It is important to appreciate that local dental laboratories and importers of dental laboratory products have additional legal obligations. For example, the manufacturer of custom made devices must, at a minimum, meet conformity assessment procedures regulated by the TGA. These include conformity assessment procedures prescribed under Therapeutic Goods (Medical Devices) Regulations 2002 (Cth) that comply with the relevant "essential principles", concerning safety and performance characteristics of medical devices. This is particularly challenging for importers of dental laboratory products as, under law, they need to be able to supply the TGA with the documentation demonstrating that the TGA's regulated safety and performance standards have been met.
Once they have supplied to the products, local manufacturers and importers also have ongoing legal obligations such as reporting any adverse events or problems; and taking corrective or preventative action, such as recalls, if necessary.
The TGA's changed reporting requirements are part of a series of legislative reforms secured by ADIA in order to create a level playing field for the dental laboratory sector by ensuring that the local laboratory sector and importers need to comply with identical legal obligations.
Member Engagement —
On matters associated with dental product regulation the team in the ADIA national office receives advice and guidance from members serving on the ADIA-DRC Dental Regulation Committee. Updates on the research are provided at the quarterly ADIA State Branch Briefings. If your business has an interest in this matter, get involved today.
Further Information —
For further information from ADIA's on matters associated with dental product regulation send an email to firstname.lastname@example.org or telephone 1300 943 094. To keep up to date follow ADIA on Facebook at www.facebook.com/dental.industry or subscribe to the Twitter feed @AusDental.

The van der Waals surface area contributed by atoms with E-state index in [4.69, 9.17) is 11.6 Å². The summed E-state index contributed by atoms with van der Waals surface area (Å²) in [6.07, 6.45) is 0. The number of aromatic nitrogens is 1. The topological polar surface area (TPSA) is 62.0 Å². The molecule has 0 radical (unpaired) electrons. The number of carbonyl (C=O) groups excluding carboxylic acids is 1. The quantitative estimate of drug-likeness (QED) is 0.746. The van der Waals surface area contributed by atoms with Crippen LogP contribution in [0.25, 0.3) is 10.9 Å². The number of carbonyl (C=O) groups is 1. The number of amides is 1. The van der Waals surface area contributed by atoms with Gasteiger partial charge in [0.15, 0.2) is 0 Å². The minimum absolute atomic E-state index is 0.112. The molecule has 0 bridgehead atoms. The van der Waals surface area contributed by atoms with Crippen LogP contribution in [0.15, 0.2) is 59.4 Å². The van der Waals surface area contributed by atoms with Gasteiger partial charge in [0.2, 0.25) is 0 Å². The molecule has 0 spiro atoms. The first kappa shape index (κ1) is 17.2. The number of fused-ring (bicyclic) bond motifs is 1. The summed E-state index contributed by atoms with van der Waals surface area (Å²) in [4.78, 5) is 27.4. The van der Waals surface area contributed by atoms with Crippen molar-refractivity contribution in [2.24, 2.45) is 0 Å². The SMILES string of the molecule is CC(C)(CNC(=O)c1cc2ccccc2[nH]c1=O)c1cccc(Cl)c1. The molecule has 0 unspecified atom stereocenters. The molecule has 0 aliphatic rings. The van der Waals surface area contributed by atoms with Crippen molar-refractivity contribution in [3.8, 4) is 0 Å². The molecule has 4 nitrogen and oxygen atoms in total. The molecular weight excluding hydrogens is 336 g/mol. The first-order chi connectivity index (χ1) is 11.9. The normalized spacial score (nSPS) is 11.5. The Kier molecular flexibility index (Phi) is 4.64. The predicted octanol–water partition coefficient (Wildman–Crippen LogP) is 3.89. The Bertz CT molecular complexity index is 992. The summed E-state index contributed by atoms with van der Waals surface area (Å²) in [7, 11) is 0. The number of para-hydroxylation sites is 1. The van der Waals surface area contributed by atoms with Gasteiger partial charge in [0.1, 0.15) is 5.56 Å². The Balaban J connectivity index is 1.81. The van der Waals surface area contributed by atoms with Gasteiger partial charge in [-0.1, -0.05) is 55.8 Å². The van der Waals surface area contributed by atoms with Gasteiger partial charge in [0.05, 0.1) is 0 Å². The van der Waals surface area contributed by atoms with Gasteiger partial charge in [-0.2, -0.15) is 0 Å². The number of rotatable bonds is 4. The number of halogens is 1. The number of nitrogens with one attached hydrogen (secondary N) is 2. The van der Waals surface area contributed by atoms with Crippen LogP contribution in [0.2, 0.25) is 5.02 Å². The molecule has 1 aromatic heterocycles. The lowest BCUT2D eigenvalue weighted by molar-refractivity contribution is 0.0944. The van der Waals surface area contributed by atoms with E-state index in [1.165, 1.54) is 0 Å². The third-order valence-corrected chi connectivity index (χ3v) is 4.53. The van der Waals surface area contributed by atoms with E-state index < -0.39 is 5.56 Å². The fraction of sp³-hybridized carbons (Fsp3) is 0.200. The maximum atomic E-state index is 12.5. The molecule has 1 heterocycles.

Currency Of Information & Disclaimer —
This update was issued on 8 May 2018 and please note that changes in circumstances after the publication of material or information may impact upon its accuracy and also change regulatory compliance obligations. The statements, regulatory and technical information contained herein are believed to be accurate and are provided for information purposes only. Readers are responsible for assessing its relevance and verifying the accuracy of the content. To the fullest extent permitted by law, ADIA will not be liable for any loss, damage, cost or expense incurred in relation to or arising as a result of relying on the information presented here.
This publication is available for your use under a Creative Commons Attribution 3.0 Australia licence, with the exception of the ADIA logo, images and where stated.
25th Jan 18
For the dental industry, and medical devices sector more broadly, the TPP Free Trade Agreement will improve the information available to importers and exporters and reduce unnecessary delays in approvals, improving standard-setting.
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As the '2018 ADIA Annual Review' notes, the Association is larger and more financially secure than at any time in its history. This provides the foundation for the achievements that supports the growth of member businesses nationally